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Laparoscopic urinary tract surgery in infants weighing 6 kg or less: perioperative considerations and comparison to open surgery


Neheman, A; Noh, P H; Brenn, R; González, R (2008). Laparoscopic urinary tract surgery in infants weighing 6 kg or less: perioperative considerations and comparison to open surgery. The Journal of Urology, 179(4):1534-1538.

Abstract

PURPOSE: Laparoscopic urinary tract surgery is rarely performed in small infants. We compared the safety, feasibility and outcome of laparoscopic urinary tract surgery in children weighing 6 kg or less with a weight matched cohort undergoing open urinary tract surgery. MATERIALS AND METHODS: We performed a retrospective nonrandomized chart review comparing 17 infants weighing 6 kg or less who underwent laparoscopic urinary tract surgery beginning in 2005 with a weight matched historical group of 18 patients who had undergone open urinary tract surgery. We recorded procedures performed, operative times, blood loss, length of hospitalization, preoperative and postoperative hemoglobin and serum creatinine levels, analgesia requirements, complications and outcomes. Urine output during anesthesia was recorded and expressed as ml/kg per hour. We also recorded intraoperative changes in heart rate, mean arterial blood pressure, peak inspiratory pressure, respiratory rate, oxygen saturation, CO(2) and core body temperature. RESULTS: Estimated blood loss was minimal in all cases. Mean operative time +/- SD was 201 +/- 72 minutes in the laparoscopic group and 112 +/- 36 minutes in the open group (p <0.01). Patients undergoing laparoscopic surgery had lower intraoperative urine output but no changes in preoperative or postoperative serum creatinine levels. Mean postoperative hospitalization +/- SD was 2 +/- 1 days in the laparoscopic group and 3.2 +/- 2.18 days in the open group. Mean opioid requirement (morphine equivalent) +/- SD was higher in the open group, at 0.24 +/- 0.15 mg/kg, compared to the laparoscopic group, at 0.13 +/- 0.19 mg/kg. Operation related complications were diagnosed in 1 patient (6%) from the laparoscopic group and 2 patients (11%) from the open group. CONCLUSIONS: Laparoscopic urinary tract surgery can be performed safely in neonates and small infants with outcomes comparable to that of open surgery, with decreased analgesia requirements and faster recovery.

Abstract

PURPOSE: Laparoscopic urinary tract surgery is rarely performed in small infants. We compared the safety, feasibility and outcome of laparoscopic urinary tract surgery in children weighing 6 kg or less with a weight matched cohort undergoing open urinary tract surgery. MATERIALS AND METHODS: We performed a retrospective nonrandomized chart review comparing 17 infants weighing 6 kg or less who underwent laparoscopic urinary tract surgery beginning in 2005 with a weight matched historical group of 18 patients who had undergone open urinary tract surgery. We recorded procedures performed, operative times, blood loss, length of hospitalization, preoperative and postoperative hemoglobin and serum creatinine levels, analgesia requirements, complications and outcomes. Urine output during anesthesia was recorded and expressed as ml/kg per hour. We also recorded intraoperative changes in heart rate, mean arterial blood pressure, peak inspiratory pressure, respiratory rate, oxygen saturation, CO(2) and core body temperature. RESULTS: Estimated blood loss was minimal in all cases. Mean operative time +/- SD was 201 +/- 72 minutes in the laparoscopic group and 112 +/- 36 minutes in the open group (p <0.01). Patients undergoing laparoscopic surgery had lower intraoperative urine output but no changes in preoperative or postoperative serum creatinine levels. Mean postoperative hospitalization +/- SD was 2 +/- 1 days in the laparoscopic group and 3.2 +/- 2.18 days in the open group. Mean opioid requirement (morphine equivalent) +/- SD was higher in the open group, at 0.24 +/- 0.15 mg/kg, compared to the laparoscopic group, at 0.13 +/- 0.19 mg/kg. Operation related complications were diagnosed in 1 patient (6%) from the laparoscopic group and 2 patients (11%) from the open group. CONCLUSIONS: Laparoscopic urinary tract surgery can be performed safely in neonates and small infants with outcomes comparable to that of open surgery, with decreased analgesia requirements and faster recovery.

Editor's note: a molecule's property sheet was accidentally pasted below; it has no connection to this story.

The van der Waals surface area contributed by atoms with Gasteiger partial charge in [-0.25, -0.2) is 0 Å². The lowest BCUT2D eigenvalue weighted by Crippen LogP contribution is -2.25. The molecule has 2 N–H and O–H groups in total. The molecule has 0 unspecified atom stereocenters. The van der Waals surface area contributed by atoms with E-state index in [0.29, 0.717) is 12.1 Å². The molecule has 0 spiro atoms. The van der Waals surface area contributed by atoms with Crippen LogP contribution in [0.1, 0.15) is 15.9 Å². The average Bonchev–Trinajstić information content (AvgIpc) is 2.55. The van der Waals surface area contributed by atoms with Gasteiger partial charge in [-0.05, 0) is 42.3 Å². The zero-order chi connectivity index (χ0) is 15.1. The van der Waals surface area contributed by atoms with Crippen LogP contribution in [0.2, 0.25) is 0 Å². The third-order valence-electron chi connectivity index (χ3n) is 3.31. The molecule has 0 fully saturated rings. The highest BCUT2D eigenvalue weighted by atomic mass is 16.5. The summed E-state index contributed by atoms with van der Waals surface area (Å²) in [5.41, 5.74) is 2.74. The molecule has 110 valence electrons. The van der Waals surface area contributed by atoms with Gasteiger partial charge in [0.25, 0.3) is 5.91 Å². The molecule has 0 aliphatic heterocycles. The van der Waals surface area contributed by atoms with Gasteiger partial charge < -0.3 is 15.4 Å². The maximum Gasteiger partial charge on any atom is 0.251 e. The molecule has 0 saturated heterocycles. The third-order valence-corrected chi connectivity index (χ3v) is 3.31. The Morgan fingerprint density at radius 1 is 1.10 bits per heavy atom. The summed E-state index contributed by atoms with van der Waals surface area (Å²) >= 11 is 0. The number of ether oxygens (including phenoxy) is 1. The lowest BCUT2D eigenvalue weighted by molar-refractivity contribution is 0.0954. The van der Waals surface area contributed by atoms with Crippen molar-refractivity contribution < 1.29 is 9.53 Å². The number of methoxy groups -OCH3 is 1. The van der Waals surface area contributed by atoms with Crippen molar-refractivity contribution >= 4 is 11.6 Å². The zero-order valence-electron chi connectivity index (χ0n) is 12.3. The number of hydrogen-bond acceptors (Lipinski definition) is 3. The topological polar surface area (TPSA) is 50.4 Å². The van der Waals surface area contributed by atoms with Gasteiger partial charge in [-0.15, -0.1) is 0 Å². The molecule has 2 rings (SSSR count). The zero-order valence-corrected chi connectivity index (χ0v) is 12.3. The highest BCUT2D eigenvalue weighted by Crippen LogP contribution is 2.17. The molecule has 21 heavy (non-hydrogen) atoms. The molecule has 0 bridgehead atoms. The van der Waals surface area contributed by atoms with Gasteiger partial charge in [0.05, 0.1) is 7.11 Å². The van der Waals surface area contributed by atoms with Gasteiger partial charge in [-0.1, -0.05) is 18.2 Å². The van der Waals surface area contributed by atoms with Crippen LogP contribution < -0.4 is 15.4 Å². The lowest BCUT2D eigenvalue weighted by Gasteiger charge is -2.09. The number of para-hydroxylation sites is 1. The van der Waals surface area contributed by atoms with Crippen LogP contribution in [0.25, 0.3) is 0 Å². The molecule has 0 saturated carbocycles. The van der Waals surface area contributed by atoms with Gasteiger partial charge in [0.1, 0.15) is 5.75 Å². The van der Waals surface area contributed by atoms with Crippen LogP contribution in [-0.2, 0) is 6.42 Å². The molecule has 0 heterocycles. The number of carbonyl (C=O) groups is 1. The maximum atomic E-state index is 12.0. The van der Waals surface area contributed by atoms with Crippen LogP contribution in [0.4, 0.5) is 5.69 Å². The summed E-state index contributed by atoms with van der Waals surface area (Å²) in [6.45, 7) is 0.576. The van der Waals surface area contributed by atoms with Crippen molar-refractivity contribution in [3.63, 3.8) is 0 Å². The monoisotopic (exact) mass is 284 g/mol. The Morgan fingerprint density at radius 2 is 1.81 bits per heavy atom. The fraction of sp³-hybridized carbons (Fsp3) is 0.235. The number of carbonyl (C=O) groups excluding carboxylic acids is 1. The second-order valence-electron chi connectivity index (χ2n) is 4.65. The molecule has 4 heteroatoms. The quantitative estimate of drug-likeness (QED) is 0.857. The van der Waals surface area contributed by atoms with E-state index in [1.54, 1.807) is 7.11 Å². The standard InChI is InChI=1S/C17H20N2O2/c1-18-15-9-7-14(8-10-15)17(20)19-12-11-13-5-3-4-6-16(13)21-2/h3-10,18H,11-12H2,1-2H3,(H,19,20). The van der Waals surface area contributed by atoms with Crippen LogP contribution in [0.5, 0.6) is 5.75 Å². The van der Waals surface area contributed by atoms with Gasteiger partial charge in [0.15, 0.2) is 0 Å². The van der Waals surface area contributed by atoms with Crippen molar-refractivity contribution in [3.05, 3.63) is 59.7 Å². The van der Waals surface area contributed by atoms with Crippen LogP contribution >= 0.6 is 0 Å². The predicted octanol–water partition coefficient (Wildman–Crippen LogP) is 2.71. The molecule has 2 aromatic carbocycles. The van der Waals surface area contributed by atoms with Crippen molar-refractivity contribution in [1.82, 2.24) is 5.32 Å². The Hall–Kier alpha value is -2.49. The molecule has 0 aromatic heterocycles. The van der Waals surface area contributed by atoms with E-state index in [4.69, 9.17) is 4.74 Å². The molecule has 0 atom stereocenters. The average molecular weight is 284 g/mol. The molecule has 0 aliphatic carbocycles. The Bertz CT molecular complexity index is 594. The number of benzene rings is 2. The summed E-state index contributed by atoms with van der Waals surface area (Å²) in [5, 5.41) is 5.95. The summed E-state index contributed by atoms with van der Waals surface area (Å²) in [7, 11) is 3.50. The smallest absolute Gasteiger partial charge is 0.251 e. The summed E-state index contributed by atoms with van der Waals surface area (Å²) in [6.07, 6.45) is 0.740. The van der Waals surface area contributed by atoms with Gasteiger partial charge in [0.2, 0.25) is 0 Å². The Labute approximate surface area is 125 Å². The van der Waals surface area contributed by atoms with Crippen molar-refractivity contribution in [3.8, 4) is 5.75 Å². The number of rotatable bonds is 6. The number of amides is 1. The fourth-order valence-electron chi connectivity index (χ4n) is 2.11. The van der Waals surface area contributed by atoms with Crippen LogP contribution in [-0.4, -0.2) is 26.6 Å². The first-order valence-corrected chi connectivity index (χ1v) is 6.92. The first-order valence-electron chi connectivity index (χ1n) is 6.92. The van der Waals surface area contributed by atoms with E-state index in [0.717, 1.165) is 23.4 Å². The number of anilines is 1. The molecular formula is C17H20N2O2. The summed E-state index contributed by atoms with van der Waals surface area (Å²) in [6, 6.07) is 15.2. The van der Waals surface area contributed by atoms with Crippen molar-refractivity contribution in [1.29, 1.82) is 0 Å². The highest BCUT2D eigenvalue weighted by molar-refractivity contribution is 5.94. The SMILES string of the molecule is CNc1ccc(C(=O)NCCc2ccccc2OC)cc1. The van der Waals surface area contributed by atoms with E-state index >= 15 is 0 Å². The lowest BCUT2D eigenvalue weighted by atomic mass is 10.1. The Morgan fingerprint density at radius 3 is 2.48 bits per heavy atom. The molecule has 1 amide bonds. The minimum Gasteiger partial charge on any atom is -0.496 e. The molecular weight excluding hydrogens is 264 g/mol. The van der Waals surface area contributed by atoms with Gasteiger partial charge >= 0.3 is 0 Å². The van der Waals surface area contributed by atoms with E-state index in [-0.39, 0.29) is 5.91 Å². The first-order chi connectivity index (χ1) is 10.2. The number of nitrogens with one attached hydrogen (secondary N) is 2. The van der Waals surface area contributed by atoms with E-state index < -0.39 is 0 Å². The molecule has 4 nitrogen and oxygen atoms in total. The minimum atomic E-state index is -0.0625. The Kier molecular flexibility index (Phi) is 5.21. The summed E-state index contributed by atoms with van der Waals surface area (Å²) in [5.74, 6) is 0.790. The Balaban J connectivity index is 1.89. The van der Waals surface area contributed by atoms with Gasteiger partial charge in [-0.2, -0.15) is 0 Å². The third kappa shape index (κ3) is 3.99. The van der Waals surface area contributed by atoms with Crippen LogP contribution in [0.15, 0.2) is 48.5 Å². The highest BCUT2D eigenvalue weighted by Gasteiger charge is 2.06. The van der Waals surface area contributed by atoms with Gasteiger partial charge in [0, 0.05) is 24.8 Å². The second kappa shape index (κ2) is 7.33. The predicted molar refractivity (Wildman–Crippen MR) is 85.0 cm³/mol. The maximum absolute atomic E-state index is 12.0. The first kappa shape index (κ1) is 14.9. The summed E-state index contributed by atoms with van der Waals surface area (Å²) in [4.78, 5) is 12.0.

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Additional indexing

Item Type:Journal Article, refereed, original work
Communities & Collections:04 Faculty of Medicine > University Children's Hospital Zurich > Clinic for Surgery
Dewey Decimal Classification:610 Medicine & health
Language:English
Date:2008
Deposited On:30 Jan 2009 12:05
Last Modified:06 Dec 2017 17:26
Publisher:Elsevier
ISSN:0022-5347
Publisher DOI:https://doi.org/10.1016/j.juro.2007.11.091
PubMed ID:18295267

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